Healthcare Provider Air Mask

Stress, depression and tired female doctor suffering from a headache or mental health while sitting in an office with laptop. Frustrated, upset and overworked healthcare or medical worker in hospital

Pilot: “Parents, in case of an aircraft emergency, put your own air mask on FIRST; THEN your child’s.”

How does that apply to YOU as a healthcare provider?
Here are some examples of how this aircraft situation may show up in your life. Are any of these relatable to YOU?

  • Emotionally exhausted. Feeling flat, uninterested, lacking drive, anxious, irritable, or stressed.
  • Trained for perfection and high performance; feeling deflated that it is unattainable.
  • Imposter syndrome and self-doubt setting in. Pondering career decisions.
  • Skipping workouts, eating out too much, craving alcohol, forgetting water, or not sleeping well.
  • Stretched like a rubber band both at work and at home.
  • Flashbacks and triggers associated with patient care situations. Weighed down by past trauma.
  • Administrative work robbing you of sleep, self-care, or interacting with loved ones.
  • Angry about healthcare system inequities, bureaucracy, and unnecessary complexities.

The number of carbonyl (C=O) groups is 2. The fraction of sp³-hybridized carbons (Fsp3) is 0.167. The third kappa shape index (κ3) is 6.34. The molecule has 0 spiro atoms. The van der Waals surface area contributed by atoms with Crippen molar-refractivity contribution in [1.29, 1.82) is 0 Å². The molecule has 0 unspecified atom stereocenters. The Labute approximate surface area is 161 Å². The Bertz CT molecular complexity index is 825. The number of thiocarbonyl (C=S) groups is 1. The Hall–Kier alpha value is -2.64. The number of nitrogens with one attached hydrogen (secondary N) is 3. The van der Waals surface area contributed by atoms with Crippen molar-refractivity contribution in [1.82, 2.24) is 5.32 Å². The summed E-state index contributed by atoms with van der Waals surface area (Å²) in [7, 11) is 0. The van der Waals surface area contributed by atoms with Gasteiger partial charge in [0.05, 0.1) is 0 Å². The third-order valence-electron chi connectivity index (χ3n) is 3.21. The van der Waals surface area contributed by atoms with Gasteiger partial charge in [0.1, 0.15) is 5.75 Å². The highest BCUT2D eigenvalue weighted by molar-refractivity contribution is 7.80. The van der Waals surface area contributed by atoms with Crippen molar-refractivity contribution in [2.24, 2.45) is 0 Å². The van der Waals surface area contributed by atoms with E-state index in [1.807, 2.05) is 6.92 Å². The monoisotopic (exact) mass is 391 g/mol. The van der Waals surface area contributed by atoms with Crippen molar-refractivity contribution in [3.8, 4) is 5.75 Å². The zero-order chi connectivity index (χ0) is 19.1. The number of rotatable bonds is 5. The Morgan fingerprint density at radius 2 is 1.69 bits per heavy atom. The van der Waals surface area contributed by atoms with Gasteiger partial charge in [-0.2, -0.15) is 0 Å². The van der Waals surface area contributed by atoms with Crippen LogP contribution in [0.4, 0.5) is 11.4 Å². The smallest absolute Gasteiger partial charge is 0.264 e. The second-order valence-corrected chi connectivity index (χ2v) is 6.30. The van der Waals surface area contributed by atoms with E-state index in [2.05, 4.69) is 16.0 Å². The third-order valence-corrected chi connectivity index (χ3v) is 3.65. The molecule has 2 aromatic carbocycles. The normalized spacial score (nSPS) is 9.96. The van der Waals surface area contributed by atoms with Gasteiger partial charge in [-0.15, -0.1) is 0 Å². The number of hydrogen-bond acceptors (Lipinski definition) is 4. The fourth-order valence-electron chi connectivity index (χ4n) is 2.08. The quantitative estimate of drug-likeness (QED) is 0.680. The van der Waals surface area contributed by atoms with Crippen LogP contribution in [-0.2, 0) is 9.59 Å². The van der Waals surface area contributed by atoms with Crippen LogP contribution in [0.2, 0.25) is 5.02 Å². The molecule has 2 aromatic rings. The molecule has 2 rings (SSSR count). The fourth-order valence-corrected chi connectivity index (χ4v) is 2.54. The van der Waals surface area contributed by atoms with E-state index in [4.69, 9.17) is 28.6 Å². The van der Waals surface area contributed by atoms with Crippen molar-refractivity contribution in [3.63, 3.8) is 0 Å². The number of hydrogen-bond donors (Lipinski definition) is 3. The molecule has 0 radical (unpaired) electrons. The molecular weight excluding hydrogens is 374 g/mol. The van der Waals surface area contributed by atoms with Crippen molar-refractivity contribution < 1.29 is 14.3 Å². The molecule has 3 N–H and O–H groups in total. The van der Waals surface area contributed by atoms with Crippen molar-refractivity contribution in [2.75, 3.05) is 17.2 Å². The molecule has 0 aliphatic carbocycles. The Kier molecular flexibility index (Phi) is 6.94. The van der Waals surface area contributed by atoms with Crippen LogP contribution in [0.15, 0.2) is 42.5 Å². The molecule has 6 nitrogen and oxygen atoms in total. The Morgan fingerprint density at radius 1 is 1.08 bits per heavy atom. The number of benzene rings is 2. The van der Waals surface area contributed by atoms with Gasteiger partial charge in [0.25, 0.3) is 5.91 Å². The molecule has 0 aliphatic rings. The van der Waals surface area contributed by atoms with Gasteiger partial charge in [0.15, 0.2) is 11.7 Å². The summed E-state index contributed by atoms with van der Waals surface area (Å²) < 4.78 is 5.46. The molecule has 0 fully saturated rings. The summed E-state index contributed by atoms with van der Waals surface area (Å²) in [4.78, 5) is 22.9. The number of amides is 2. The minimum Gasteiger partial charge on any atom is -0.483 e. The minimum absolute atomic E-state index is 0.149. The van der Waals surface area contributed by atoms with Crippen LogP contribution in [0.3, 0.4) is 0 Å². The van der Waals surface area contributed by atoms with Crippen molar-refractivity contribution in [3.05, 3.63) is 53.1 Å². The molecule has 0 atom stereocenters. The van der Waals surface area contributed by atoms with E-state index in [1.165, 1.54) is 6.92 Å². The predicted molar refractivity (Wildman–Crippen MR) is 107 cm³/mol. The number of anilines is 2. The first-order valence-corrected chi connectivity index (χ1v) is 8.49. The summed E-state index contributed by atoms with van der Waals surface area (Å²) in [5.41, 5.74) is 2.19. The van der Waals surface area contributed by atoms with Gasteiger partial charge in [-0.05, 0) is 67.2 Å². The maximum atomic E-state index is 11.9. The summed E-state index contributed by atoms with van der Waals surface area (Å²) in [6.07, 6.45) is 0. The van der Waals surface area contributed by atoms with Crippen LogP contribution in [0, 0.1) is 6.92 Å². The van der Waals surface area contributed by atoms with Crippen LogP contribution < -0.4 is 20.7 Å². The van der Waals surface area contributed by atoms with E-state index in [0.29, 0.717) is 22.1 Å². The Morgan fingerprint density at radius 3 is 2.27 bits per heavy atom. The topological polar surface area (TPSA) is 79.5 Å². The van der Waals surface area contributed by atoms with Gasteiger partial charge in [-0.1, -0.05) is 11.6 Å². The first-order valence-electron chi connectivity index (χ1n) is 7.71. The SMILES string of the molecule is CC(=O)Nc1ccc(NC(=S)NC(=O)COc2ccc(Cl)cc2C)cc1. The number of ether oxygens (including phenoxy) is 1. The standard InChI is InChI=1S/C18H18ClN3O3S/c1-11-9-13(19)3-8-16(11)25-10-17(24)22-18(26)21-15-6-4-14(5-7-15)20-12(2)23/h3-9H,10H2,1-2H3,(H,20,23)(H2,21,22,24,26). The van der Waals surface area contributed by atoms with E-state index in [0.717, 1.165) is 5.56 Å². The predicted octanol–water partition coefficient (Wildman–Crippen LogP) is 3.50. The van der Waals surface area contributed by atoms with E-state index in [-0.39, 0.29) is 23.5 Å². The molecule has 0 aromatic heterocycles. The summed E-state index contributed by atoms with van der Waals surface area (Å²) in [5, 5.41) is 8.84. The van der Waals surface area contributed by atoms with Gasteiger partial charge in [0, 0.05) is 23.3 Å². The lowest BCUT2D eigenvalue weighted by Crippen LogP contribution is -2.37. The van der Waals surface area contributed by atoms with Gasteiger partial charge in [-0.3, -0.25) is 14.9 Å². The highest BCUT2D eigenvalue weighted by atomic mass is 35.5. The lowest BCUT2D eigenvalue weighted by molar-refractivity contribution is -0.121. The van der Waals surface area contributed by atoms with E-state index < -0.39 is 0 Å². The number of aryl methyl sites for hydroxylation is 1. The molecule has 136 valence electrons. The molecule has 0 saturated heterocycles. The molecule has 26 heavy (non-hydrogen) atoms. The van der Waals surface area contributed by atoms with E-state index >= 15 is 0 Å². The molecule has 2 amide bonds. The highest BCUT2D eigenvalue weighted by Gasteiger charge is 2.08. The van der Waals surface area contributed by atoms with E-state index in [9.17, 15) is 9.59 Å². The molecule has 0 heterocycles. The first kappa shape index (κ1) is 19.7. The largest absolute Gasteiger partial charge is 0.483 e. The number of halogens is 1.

• Experiencing tensions between healthcare providers and care teams.
  • Focused on the next problem, rarely appreciating the journey, or pausing to celebrate wins.

Here are a few tips:

  • Practice saying No and Not Yet. Recognize that every Yes has unintended consequences.
  • Hardwire 2-10-minute wellness habits into your day. Walk, stretch, breathe, drink water.
  • Block time to decompress, think, and practice self-care.
  • Have a toolkit of strategies ready for just-in-time anxiety reduction (4-square breathing, visualization, purposeful pausing, affirmations, thought restructuring). See our website resources.
  • Recognize that your human potential is more than a never-ending treadmill run. Hop off.
  • Practice a mantra, such as, “I can have everything in life; just not all at once.”
  • Initiate self-boundaries, express needs, negotiate, push back.
  • Advocate and assert yourself for healthcare system change. Influence efficiency changes.
  • Learn more about the business of healthcare to best influence change. Ask for the metrics.
  • Learn how to let go of guilt and regret. Be graceful with yourself.
  • Get creative and assertive about healthcare efficiencies. Let go of administrative perfectionism.
  • Get comfortable making decisions without 100% certainty.
  • Teach and empower clinical and administrative team members to take tasks off your list.
  • Trust your peers to help your patients. Avoid the hero complex, striving to be the hero of situations no matter the odds.

River Pines Counseling specializes in physician counseling and coaching.
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